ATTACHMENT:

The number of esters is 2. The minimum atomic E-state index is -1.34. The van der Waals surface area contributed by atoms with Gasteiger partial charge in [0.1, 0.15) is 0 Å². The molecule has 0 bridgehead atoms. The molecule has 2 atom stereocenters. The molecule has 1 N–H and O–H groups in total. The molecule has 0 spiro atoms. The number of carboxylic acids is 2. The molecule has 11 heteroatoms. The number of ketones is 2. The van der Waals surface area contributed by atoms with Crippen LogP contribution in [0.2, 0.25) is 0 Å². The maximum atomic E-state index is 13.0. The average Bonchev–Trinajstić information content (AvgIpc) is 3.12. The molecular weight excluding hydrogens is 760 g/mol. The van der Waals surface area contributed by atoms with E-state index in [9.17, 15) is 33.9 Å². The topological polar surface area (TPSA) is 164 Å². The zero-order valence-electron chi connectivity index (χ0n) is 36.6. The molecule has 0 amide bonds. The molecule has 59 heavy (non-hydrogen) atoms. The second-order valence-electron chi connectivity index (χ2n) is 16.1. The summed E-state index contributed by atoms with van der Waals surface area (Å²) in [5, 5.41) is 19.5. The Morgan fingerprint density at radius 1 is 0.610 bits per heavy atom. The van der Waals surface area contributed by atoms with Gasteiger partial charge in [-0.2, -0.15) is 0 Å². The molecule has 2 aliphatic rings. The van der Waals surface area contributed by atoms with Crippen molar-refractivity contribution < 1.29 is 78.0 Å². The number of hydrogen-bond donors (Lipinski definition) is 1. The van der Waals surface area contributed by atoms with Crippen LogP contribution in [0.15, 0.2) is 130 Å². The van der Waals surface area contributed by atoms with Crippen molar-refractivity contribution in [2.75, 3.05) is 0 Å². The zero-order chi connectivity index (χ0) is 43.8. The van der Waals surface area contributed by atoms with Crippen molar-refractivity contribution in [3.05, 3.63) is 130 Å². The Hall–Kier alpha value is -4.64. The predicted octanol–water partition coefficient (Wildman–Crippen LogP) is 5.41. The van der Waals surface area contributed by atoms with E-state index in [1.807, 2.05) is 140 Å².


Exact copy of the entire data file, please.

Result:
The number of esters is 2. The minimum atomic E-state index is -1.34. The van der Waals surface area contributed by atoms with Gasteiger partial charge in [0.1, 0.15) is 0 Å². The molecule has 0 bridgehead atoms. The molecule has 2 atom stereocenters. The molecule has 1 N–H and O–H groups in total. The molecule has 0 spiro atoms. The number of carboxylic acids is 2. The molecule has 11 heteroatoms. The number of ketones is 2. The van der Waals surface area contributed by atoms with Crippen LogP contribution in [0.2, 0.25) is 0 Å². The maximum atomic E-state index is 13.0. The average Bonchev–Trinajstić information content (AvgIpc) is 3.12. The molecular weight excluding hydrogens is 760 g/mol. The van der Waals surface area contributed by atoms with E-state index in [9.17, 15) is 33.9 Å². The topological polar surface area (TPSA) is 164 Å². The zero-order valence-electron chi connectivity index (χ0n) is 36.6. The molecule has 0 amide bonds. The molecule has 59 heavy (non-hydrogen) atoms. The second-order valence-electron chi connectivity index (χ2n) is 16.1. The summed E-state index contributed by atoms with van der Waals surface area (Å²) in [5, 5.41) is 19.5. The Morgan fingerprint density at radius 1 is 0.610 bits per heavy atom. The van der Waals surface area contributed by atoms with Gasteiger partial charge in [-0.2, -0.15) is 0 Å². The molecule has 2 aliphatic rings. The van der Waals surface area contributed by atoms with Crippen molar-refractivity contribution < 1.29 is 78.0 Å². The number of hydrogen-bond donors (Lipinski definition) is 1. The van der Waals surface area contributed by atoms with Crippen LogP contribution in [0.15, 0.2) is 130 Å². The van der Waals surface area contributed by atoms with Crippen molar-refractivity contribution in [2.75, 3.05) is 0 Å². The zero-order chi connectivity index (χ0) is 43.8. The van der Waals surface area contributed by atoms with Crippen molar-refractivity contribution in [3.05, 3.63) is 130 Å². The Hall–Kier alpha value is -4.64. The predicted octanol–water partition coefficient (Wildman–Crippen LogP) is 5.41. The van der Waals surface area contributed by atoms with E-state index in [1.807, 2.05) is 140 Å².